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Friday, 6 April 2012

Sweeney Todd - Adelphi Theatre - Thursday 5 April *****

8.30 am on a freezing Maundy Thursday found me second in line in the day seat queue at the Adelphi with a skinny cappuccino and a Big Issue for company. Being somewhat parsimonious of nature, I’d baulked at the £95 top price stalls and had opted to set the alarm early and wander down to the Strand to take my chances with the other cheapskates. Having bagged a bargain pair of front row tickets for £25 each, I walked home for a well-deserved bowl of ready brek with a tiny shot of brandy.

I have a slight confession, I know most people regard Sweeney Todd as Stephen Sondheim’s masterpiece and I do love it, but I would place it behind Company, Into the Woods and Follies in my appreciation of the Sondheim canon. That said, we had been totally blown away by this production in Chichester last year, where row C side stalls had cost £15 and were bookable in advance, some may say I’m tight, I say careful. As I am verging on the ancient, I had previously witnessed Michael Ball tackle serious roles as a youngster (both him and me) in Les Miserables, The Phantom of the Opera and Passion, before he became “Mr Musical Theatre” of Chitty Chitty Bang Bang, Hairspray and Radio 2 fame. I also had fond, but hazy memories of Imelda Staunton’s turn as the Baker’s Wife in Into the Woods over twenty years ago and she had completely stolen the show in A Delicate Balance at the Almeida last year. Neither of them had disappointed at Chichester, with Ball unrecognisable as Sweeney Todd, the bloodthirsty barber hell-bent on revenge, and Staunton malevolently comic as Nellie Lovett, the opportunistic pie-maker with an unrequited devotion to Sweeney. This transfer was well deserved, especially considering the lacklustre response to Sweeney’s short-lived West End debut in 1980, which bagged the Olivier for Best Musical, but not the audiences.

As luck would have it, some old friends that we hadn’t seen in donkey’s years tweeted that were also going, so we met up in the Adelphi’s Jessie Matthews bar as soon as it opened and, fuelled by several vodka & tonics, reminisced about the good old days (the 1980’s), with me constantly breathing in and berating myself for not yet starting the post-Christmas diet (I’ll start on Tuesday once the Easter eggs have been demolished).

Entering the auditorium, the ensemble are already on stage, in character and mooching about the ominously grim set, rising up into the rafters with the back walls of the theatre visible through a semi-circular metal grid of walkways. The action has been bought forward from Victorian London to the 1930’s post and pre-war depression and this suits the mood of the piece perfectly, as Michael Ball’s Sweeney, deported to Australia on a trumped up charge by a judge that wanted to get his hands on both his wife and daughter, returns to wreak his own form of justice.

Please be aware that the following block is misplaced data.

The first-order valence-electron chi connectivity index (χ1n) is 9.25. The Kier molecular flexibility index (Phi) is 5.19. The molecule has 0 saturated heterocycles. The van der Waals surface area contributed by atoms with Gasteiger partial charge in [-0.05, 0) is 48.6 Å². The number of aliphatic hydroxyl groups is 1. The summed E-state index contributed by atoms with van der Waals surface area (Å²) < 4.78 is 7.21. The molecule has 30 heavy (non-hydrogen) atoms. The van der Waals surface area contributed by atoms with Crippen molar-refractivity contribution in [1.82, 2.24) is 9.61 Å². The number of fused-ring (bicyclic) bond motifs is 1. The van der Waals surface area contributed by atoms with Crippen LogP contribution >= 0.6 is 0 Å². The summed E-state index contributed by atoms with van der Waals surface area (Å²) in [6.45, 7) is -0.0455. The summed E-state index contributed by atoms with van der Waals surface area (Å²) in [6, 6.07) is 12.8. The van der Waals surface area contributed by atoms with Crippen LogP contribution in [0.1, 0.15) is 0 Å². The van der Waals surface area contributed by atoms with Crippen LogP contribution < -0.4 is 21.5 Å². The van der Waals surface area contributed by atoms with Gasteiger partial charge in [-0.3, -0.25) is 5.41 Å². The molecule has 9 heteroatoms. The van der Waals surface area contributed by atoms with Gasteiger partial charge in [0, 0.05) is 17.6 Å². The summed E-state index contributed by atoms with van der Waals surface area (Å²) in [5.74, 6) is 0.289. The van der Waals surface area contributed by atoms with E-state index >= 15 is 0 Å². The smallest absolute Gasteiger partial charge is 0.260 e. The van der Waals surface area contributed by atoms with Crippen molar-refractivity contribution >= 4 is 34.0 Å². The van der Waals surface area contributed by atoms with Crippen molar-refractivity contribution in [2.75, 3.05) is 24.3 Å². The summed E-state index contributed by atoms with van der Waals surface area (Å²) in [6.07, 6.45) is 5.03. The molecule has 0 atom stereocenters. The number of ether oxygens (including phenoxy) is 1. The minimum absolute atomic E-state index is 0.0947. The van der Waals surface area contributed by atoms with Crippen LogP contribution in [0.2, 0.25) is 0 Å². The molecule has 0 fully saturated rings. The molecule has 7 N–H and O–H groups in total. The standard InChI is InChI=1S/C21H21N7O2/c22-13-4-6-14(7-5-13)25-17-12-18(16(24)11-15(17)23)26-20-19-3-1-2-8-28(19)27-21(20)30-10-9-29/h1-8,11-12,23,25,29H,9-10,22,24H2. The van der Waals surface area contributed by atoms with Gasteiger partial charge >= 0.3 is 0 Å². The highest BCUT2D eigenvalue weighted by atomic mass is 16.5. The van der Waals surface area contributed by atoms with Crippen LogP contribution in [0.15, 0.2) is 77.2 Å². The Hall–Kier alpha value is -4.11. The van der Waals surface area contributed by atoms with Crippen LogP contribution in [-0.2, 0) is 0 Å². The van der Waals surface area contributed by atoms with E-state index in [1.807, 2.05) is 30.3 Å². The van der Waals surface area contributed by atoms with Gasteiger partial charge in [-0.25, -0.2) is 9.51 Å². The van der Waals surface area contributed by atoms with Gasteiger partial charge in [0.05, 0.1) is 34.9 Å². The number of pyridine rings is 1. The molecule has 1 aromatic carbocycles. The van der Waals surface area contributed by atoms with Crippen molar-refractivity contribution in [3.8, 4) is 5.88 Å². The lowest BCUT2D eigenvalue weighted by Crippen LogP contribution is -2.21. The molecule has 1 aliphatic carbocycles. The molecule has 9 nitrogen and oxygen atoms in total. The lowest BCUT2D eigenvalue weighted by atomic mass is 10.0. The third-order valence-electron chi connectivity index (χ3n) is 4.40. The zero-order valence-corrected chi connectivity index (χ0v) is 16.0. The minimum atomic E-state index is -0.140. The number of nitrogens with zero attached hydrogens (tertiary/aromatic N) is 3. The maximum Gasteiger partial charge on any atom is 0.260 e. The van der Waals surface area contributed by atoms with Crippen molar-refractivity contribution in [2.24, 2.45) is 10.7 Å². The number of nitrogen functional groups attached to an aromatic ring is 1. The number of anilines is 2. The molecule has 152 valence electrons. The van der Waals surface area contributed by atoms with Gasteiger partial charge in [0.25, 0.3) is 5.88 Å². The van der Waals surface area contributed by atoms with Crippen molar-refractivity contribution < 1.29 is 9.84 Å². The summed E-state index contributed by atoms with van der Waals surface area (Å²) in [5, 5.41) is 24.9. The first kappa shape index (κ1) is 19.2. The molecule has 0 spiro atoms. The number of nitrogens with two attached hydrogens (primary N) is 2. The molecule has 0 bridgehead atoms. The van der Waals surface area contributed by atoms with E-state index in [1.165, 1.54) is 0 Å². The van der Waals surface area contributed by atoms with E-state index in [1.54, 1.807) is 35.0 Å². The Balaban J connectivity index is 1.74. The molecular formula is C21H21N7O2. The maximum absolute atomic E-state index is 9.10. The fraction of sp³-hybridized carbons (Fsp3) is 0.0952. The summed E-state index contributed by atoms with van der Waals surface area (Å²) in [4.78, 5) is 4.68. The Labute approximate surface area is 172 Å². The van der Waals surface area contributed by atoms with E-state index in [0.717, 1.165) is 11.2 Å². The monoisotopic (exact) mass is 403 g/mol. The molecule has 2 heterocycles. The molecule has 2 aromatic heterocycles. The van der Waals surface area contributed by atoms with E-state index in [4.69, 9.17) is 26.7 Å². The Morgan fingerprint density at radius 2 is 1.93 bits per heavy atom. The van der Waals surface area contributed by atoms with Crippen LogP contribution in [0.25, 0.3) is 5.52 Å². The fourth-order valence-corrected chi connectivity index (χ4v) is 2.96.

However, behind every mad, bad man there is an even madder, badder woman and the tension of this truly great production, which has unbelievably got even better since its’ Chichester incarnation, lies between Ball’s brooding brute and Staunton’s lovelorn schemer, neither of whom let anyone or anything stand in their way, with Mrs Lovett egging Sweeney on to even greater depravities in the hysterical act one finale, A Little Priest. As the body count rises and her cannibalistic pies become a roaring success, this reaches its’ zenith, or nadir depending on which way you look at it, once she persuades him that the orphan they have taken in has uncovered their secret and should also be dispatched, immediately following one of Sondheim’s most touching paeans to compassion, Not While I’m Around.

While the two leads are sensational, and Staunton’s attempts to woo a disinterested Ball are both hilarious and pitiful, the two young actors playing Sweeney’s daughter Joanna, Lucy May Barker, and her suitor Anthony, Luke Brady, who I had found just too drippy to be convincing in Chichester, are now superb and I was totally involved in their plight, rather than just wishing Ball & Staunton would return to centre stage. Both are gorgeous with beautiful voices and I reckon we’ll be seeing a lot more of them in the West End.

As Sweeney discovers the fate of his wife, the full extent of Mrs Lovett’s deception is exposed and in a terrifying climax just desserts are served.

A bloody brilliant night out, career defining for both Ball and Staunton and one of Sondheim’s most complex moving scores with smart witty lyrics and a book that grabs you by the scruff of the neck and never lets go. This is only a short run, as we have the delights of the Whitney Houston jukebox musical The Bodyguard to look forward to at the Adelphi in the autumn, so if you want to see how great musical theatre can really be, make sure you see this, even at £95 you won’t be disappointed.

Booking until 22 September 2012, bloody brilliant - Sweeney Todd

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